For those of you at higher risk for tooth decay, you may need to take action beyond your daily brushing and flossing. Dental sealants have been used for over 30 years and are a valuable tool for preventative oral health care. Many dentists, including Gilreath Family Dentistry, use dental sealants in children as part of their total prevention dental care. Dental sealants can last 5 to 10 years. Here are a few reasons why dentists highly recommend them, especially for children and teens.
A dental sealant is a thin plastic coating that is applied over the surface of posterior teeth. The resin material fills in deep grooves and fissures of your molars to create a smooth and tooth-colored surface. Without a sealant, those teeth with deep pits can be a breeding ground for bacteria since they collect food particles so easily. Children and teens especially are prone to cavities on these back molars, or chewing teeth. Therefore, a dental sealant can be critical to cavity prevention.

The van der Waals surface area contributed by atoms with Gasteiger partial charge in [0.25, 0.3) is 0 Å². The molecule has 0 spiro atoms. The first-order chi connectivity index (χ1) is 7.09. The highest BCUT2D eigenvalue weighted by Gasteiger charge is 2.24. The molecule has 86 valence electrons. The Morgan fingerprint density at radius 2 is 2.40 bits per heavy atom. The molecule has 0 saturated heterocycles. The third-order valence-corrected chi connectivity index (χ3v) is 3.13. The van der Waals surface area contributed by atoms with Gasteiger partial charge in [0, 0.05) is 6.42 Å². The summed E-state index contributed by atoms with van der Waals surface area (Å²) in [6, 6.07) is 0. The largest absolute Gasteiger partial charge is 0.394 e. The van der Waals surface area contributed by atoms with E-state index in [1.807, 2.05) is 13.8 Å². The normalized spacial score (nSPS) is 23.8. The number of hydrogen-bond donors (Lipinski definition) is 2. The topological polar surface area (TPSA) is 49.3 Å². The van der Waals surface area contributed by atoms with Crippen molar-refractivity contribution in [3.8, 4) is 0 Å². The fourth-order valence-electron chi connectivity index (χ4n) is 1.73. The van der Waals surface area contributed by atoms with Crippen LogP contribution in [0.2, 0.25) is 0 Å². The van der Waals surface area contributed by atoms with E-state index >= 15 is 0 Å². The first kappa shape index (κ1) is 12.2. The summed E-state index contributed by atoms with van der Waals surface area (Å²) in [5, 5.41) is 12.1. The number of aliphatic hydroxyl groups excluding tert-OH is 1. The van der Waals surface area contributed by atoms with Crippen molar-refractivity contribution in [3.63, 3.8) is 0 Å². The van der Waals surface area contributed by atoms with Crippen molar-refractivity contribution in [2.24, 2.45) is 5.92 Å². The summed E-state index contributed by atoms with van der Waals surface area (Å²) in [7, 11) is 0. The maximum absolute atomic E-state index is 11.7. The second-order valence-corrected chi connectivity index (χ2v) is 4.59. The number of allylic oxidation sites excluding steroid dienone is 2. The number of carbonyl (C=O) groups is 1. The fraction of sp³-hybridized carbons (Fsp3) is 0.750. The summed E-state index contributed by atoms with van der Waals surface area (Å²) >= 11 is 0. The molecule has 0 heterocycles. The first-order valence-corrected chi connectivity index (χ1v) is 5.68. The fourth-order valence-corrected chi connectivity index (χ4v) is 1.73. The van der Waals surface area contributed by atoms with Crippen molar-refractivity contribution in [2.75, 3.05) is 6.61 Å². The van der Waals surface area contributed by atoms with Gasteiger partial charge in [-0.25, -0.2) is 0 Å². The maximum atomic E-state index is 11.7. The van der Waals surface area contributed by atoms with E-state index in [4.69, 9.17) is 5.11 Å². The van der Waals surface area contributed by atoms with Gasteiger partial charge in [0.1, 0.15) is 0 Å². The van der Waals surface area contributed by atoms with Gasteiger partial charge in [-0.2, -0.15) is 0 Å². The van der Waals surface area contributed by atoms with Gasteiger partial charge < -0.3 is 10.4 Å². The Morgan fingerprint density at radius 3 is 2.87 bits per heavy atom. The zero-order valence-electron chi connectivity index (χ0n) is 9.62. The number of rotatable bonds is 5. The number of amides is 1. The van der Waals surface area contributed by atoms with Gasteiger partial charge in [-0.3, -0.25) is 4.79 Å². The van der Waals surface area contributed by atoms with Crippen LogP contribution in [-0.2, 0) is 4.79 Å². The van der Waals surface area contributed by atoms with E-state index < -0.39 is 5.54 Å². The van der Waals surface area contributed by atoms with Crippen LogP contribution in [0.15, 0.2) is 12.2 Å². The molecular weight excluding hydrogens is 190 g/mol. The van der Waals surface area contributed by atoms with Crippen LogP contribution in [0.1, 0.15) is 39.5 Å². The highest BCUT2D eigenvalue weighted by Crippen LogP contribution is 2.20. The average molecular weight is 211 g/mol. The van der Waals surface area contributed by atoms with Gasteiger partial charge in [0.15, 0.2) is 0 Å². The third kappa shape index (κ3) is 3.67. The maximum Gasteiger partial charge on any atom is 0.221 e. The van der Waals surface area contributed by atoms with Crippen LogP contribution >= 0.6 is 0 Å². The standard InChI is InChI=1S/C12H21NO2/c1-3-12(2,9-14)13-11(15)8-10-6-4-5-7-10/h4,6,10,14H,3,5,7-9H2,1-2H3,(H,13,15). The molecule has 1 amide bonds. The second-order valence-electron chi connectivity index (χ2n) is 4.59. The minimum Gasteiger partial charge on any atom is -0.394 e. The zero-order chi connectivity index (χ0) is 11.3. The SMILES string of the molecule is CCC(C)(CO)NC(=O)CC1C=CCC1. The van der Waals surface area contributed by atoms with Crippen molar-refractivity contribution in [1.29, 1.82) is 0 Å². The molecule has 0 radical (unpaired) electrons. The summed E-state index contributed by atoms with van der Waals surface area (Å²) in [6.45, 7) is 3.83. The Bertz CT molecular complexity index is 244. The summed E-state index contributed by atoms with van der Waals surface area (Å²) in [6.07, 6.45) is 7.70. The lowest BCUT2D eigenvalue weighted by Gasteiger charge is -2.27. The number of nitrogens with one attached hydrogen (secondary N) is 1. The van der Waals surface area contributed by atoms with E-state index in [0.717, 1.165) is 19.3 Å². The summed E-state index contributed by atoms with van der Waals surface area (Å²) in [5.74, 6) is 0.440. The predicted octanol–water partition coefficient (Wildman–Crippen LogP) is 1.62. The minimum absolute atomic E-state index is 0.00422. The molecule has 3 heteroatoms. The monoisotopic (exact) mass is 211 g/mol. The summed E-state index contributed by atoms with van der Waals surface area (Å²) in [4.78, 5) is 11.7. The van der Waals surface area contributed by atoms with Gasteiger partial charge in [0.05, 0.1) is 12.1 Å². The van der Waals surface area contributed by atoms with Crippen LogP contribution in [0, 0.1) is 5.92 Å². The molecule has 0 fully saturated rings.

By preventing cavities, you are not only saving your teeth from damage, but you are saving your wallet as well. A dental sealant can cost between $25 and $50 per tooth. Whereas, if you have a cavity, you might spend up to $200 for a single filling. Not to mention the discomfort in a filling procedure itself is worth avoiding. A cavity filling can be a longer and more uncomfortable procedure. If you choose to get preventative dental sealants, however, it is a painless and quick appointment that allows patients to eat immediately afterwards.
If you or your dentist believes you are at higher risk of tooth decay, then dental sealants might be your answer. Essentially, dental sealants are cheaper, more effective, and less painful than having to treat a cavity. Of course, you will still need to brush and floss to maintain your teeth and have your sealants checked for reapplication, but a dental sealant can make your job significantly easier for you.
Posted on behalf of Dr. Paul Gilreath IV, Gilreath Family Dentistry
Posted on behalf of Dr. Paul Gilreath IV,